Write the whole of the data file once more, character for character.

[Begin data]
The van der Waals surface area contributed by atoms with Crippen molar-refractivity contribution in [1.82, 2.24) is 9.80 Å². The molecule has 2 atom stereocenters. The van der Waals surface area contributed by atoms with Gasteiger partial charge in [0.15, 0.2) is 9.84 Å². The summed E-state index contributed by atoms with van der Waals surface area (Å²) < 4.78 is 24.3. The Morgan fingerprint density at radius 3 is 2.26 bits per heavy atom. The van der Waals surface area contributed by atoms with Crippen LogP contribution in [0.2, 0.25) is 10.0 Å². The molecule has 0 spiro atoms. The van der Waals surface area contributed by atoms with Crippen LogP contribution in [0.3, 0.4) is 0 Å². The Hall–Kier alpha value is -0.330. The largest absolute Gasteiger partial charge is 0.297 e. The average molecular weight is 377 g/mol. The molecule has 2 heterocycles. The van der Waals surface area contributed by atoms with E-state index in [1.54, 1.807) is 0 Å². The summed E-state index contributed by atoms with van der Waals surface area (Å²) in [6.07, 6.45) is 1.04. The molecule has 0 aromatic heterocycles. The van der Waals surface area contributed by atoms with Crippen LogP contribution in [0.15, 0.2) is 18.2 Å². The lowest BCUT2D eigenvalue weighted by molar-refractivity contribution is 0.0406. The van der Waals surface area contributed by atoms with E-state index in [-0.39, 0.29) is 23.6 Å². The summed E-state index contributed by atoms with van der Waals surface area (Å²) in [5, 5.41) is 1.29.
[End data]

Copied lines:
The van der Waals surface area contributed by atoms with Crippen molar-refractivity contribution in [1.82, 2.24) is 9.80 Å². The molecule has 2 atom stereocenters. The van der Waals surface area contributed by atoms with Gasteiger partial charge in [0.15, 0.2) is 9.84 Å². The summed E-state index contributed by atoms with van der Waals surface area (Å²) < 4.78 is 24.3. The Morgan fingerprint density at radius 3 is 2.26 bits per heavy atom. The van der Waals surface area contributed by atoms with Crippen LogP contribution in [0.2, 0.25) is 10.0 Å². The molecule has 0 spiro atoms. The van der Waals surface area contributed by atoms with Crippen LogP contribution in [0.3, 0.4) is 0 Å². The Hall–Kier alpha value is -0.330. The largest absolute Gasteiger partial charge is 0.297 e. The average molecular weight is 377 g/mol. The molecule has 2 heterocycles. The van der Waals surface area contributed by atoms with E-state index in [1.54, 1.807) is 0 Å². The summed E-state index contributed by atoms with van der Waals surface area (Å²) in [6.07, 6.45) is 1.04. The molecule has 0 aromatic heterocycles. The van der Waals surface area contributed by atoms with Crippen LogP contribution in [0.15, 0.2) is 18.2 Å². The lowest BCUT2D eigenvalue weighted by molar-refractivity contribution is 0.0406. The van der Waals surface area contributed by atoms with E-state index in [-0.39, 0.29) is 23.6 Å². The summed E-state index contributed by atoms with van der Waals surface area (Å²) in [5, 5.41) is 1.29.